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Haiti

24 Apr

On January 12, 2010, a 7.0 magnitude earthquake hit the Haitian capital of Port-Au-Prince. By 24 January, at least 52 aftershocks measuring 4.5 or greater had been recorded. An estimated three million people were affected by the quake (CBS News, 2010), especially due to the fact that Haiti is one of the poorest countries in the northern hemisphere and is ill-prepared to handle a major disaster.

The very first images to escape from the region after the earthquake came from citizens, capturing video with mobile phones. Just seconds after the earthquake, people began to send messages from Haiti through Twitter. Since then, the Twitter group tagged #relativesinhaiti has been flooded with traffic from relatives trying to find out about their loved ones from abroad, while #rescumehaiti is being used to direct rescue efforts where trapped survivors have been located. Twitter is more than a message engine—it is a platform for social connection and promotion.

The speed and quantity with which the American public retweeted and posted to Facebook the need for donations to help with relief efforts in Haiti was (for anything we’ve seen at the Red Cross) unprecedented,” said Wendy Harman, the social media manager at the American Red Cross.

In spite of assumptions that social media sites like Twitter encourage self-expression, users may be more interested in representing an issue and belonging to a community than communicating personal insight, a perspective that contradicts accepted definitions of social media as a tool for self-expression (Smith, 2010). Evidence for this claim includes common use of retweets (which require the user to recognize the original post and user) and hashtags, which automatically associate users with other Haiti tweeters.

Meanwhile on Facebook, hundreds of thousands of people signed up to awareness groups, such as Earthquake Haiti, which offers a link to Oxfam’s Haiti relief fund. On YouTube, the video sharing site, bloggers began posting their own personal appeals, calling for donations. Both Google and Facebook were also producing missing persons lists.

With many of the official lines of communication down, user-generated content played an important role yesterday in spreading news about the Haiti earthquake.  The Wall Street Journal offered slide shows of pictures of the devastation taken by individuals on the ground, the Guardian’s live blog on the rescue mission used social media as well as information from other news organisations. The BBC also covered the event combining tweets from the area with the work of its reporter Matthew Price in Port-au-Prince.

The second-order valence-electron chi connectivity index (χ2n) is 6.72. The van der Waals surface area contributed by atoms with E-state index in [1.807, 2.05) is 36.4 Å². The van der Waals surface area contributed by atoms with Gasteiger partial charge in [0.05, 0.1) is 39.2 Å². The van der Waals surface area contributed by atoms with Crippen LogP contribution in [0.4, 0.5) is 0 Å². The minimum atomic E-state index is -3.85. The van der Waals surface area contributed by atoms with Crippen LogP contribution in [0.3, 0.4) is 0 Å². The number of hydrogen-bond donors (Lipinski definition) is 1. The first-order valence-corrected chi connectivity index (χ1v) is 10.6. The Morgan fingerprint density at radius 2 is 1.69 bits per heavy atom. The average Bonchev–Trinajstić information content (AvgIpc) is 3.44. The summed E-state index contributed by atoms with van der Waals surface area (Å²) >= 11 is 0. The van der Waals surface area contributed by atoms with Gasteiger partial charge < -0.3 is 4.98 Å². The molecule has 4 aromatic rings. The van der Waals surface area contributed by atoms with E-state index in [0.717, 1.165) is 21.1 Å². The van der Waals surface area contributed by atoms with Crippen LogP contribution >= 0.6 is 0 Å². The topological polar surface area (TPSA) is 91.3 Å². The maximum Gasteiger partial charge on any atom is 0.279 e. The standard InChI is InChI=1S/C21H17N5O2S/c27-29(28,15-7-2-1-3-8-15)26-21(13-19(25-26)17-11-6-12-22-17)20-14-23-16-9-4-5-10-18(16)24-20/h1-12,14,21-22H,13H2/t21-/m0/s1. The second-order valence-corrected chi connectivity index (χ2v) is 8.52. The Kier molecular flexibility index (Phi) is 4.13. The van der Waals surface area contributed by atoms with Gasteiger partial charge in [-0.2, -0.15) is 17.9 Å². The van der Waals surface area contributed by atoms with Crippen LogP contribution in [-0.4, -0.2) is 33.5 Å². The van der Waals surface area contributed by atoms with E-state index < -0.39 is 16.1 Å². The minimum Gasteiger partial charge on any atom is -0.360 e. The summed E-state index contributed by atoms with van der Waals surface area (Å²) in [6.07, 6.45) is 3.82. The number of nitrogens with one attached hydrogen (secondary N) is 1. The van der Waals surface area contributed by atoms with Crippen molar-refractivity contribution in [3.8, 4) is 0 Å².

It’s now almost two years since CNN decided officially that iReport – a section of its website where people can upload video material, with contact information – and social media should become a legitimate source for its newsgathering. In the Haiti crisis, CNN has published a selection of social media material, making clear what isn’t verified. This user generated content is set apart from vetted postings, which are labelled differently and used in the same way as any other verified source. Apart from news, the page devoted to the special coverage at CNN presents their user filmed iReports, as well as the possibility to report about and search for missing people.

“Even though most of us fans are a world away from the earthquake that took place in Haiti, thanks to technology via the internet, digital photography and other means, the imagery conveyed in the past two days makes what happened there much more real,” wrote Maryland Orioles’ Fan.

Nonprofits and media organizations are using social media to communicate during crises and it appears to be an emerging public relations tool. Unfortunately, nonprofits and media are not utilizing social media to its full potential. Nonprofits seem to encourage a steady stream of visitors to Facebook and Twitter forming an important means of increasing donations and active participation than media organizations. Taken together, the flow of information via these tools, alongside compiled by services that make sense of it, means that dealing with the aftermath of disaster is quicker, more integrated, and more visible to those inside and outside the affected area.

 

References

CBS News, 2010. Red Cross: 3M Haitians Affected by Quake. CBS News. [online]. Available at: <http://www.cbsnews.com/news/red-cross-3m-haitians-affected-by-quake/&gt;. [Accessed 24/ 04/2014]

Palmer, J., 2010. Social networks and the web offer a lifeline in Haiti. BBC News. [online]. Available at: <http://news.bbc.co.uk/1/hi/8461240.stm&gt;. [Accessed 24/ 04/2014]

Patterson, D. et al, 2011. Hope for Haiti: An analysis of Facebook and Twitter usage during the earthquake relief efforts. Elsevier. [online] Available through Robert Gordon University library website <http://library.rgu.ac.uk/&gt;. [Accessed 24/ 04/2014]

Smith, B., 2010. Socially distributing public relations: Twitter, Haiti, and interactivity in social media. [online] Available through Robert Gordon University library website <http://library.rgu.ac.uk/&gt;. [Accessed 24/ 04/2014]

The Guardian, 2010. In Haiti earthquake coverage, social media gives victim a voice. The Guardian. [online]. Available at: <http://www.theguardian.com/media/pda/2010/jan/14/socialnetworking-haiti&gt;. [Accessed 24/ 04/2014]

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